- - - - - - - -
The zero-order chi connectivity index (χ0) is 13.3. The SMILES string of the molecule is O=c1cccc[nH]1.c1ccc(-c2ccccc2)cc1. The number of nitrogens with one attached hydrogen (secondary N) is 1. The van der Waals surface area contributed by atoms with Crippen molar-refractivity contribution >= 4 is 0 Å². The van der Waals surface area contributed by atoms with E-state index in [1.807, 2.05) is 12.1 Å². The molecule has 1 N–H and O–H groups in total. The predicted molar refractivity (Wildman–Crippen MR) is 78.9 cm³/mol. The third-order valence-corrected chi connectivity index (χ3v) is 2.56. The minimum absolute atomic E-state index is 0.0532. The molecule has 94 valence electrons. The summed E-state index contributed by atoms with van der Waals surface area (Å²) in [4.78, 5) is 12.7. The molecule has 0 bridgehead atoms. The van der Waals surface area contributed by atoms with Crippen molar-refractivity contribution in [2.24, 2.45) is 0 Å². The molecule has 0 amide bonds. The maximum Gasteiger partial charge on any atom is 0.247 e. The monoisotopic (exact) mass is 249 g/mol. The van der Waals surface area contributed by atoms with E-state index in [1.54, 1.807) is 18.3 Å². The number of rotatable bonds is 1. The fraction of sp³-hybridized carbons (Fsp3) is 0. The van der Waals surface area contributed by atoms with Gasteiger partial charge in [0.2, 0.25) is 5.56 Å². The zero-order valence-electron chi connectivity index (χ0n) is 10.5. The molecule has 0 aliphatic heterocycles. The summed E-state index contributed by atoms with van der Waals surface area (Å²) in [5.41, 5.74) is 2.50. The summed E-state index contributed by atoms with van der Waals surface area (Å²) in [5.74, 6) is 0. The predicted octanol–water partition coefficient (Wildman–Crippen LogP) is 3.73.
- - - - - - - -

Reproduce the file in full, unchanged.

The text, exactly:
The zero-order chi connectivity index (χ0) is 13.3. The SMILES string of the molecule is O=c1cccc[nH]1.c1ccc(-c2ccccc2)cc1. The number of nitrogens with one attached hydrogen (secondary N) is 1. The van der Waals surface area contributed by atoms with Crippen molar-refractivity contribution >= 4 is 0 Å². The van der Waals surface area contributed by atoms with E-state index in [1.807, 2.05) is 12.1 Å². The molecule has 1 N–H and O–H groups in total. The predicted molar refractivity (Wildman–Crippen MR) is 78.9 cm³/mol. The third-order valence-corrected chi connectivity index (χ3v) is 2.56. The minimum absolute atomic E-state index is 0.0532. The molecule has 94 valence electrons. The summed E-state index contributed by atoms with van der Waals surface area (Å²) in [4.78, 5) is 12.7. The molecule has 0 bridgehead atoms. The van der Waals surface area contributed by atoms with Crippen molar-refractivity contribution in [2.24, 2.45) is 0 Å². The molecule has 0 amide bonds. The maximum Gasteiger partial charge on any atom is 0.247 e. The monoisotopic (exact) mass is 249 g/mol. The van der Waals surface area contributed by atoms with E-state index in [1.54, 1.807) is 18.3 Å². The number of rotatable bonds is 1. The fraction of sp³-hybridized carbons (Fsp3) is 0. The van der Waals surface area contributed by atoms with Gasteiger partial charge in [0.2, 0.25) is 5.56 Å². The zero-order valence-electron chi connectivity index (χ0n) is 10.5. The molecule has 0 aliphatic heterocycles. The summed E-state index contributed by atoms with van der Waals surface area (Å²) in [5.41, 5.74) is 2.50. The summed E-state index contributed by atoms with van der Waals surface area (Å²) in [5.74, 6) is 0. The predicted octanol–water partition coefficient (Wildman–Crippen LogP) is 3.73.